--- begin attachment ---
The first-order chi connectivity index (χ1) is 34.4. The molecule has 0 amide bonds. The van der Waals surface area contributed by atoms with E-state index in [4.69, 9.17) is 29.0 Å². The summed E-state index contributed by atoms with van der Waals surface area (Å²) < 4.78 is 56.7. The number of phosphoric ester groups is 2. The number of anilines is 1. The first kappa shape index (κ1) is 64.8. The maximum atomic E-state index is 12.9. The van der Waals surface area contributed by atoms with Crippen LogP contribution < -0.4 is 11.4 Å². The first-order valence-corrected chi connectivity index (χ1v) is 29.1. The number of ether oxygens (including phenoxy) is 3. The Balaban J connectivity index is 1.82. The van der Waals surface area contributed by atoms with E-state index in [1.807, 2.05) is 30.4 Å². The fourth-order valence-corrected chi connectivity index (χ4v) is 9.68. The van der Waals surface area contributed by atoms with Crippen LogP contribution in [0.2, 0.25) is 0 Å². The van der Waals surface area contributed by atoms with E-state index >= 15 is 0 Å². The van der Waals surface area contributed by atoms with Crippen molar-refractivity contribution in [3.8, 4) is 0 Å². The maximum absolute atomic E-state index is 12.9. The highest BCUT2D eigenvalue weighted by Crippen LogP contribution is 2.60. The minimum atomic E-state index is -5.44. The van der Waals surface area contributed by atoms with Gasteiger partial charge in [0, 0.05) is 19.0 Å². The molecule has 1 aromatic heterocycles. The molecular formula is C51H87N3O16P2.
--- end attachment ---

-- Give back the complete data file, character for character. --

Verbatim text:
The first-order chi connectivity index (χ1) is 34.4. The molecule has 0 amide bonds. The van der Waals surface area contributed by atoms with E-state index in [4.69, 9.17) is 29.0 Å². The summed E-state index contributed by atoms with van der Waals surface area (Å²) < 4.78 is 56.7. The number of phosphoric ester groups is 2. The number of anilines is 1. The first kappa shape index (κ1) is 64.8. The maximum atomic E-state index is 12.9. The van der Waals surface area contributed by atoms with Crippen LogP contribution < -0.4 is 11.4 Å². The first-order valence-corrected chi connectivity index (χ1v) is 29.1. The number of ether oxygens (including phenoxy) is 3. The Balaban J connectivity index is 1.82. The van der Waals surface area contributed by atoms with E-state index in [1.807, 2.05) is 30.4 Å². The fourth-order valence-corrected chi connectivity index (χ4v) is 9.68. The van der Waals surface area contributed by atoms with Crippen LogP contribution in [0.2, 0.25) is 0 Å². The van der Waals surface area contributed by atoms with E-state index >= 15 is 0 Å². The van der Waals surface area contributed by atoms with Crippen molar-refractivity contribution in [3.8, 4) is 0 Å². The maximum absolute atomic E-state index is 12.9. The highest BCUT2D eigenvalue weighted by Crippen LogP contribution is 2.60. The minimum atomic E-state index is -5.44. The van der Waals surface area contributed by atoms with Gasteiger partial charge in [0, 0.05) is 19.0 Å². The molecule has 1 aromatic heterocycles. The molecular formula is C51H87N3O16P2.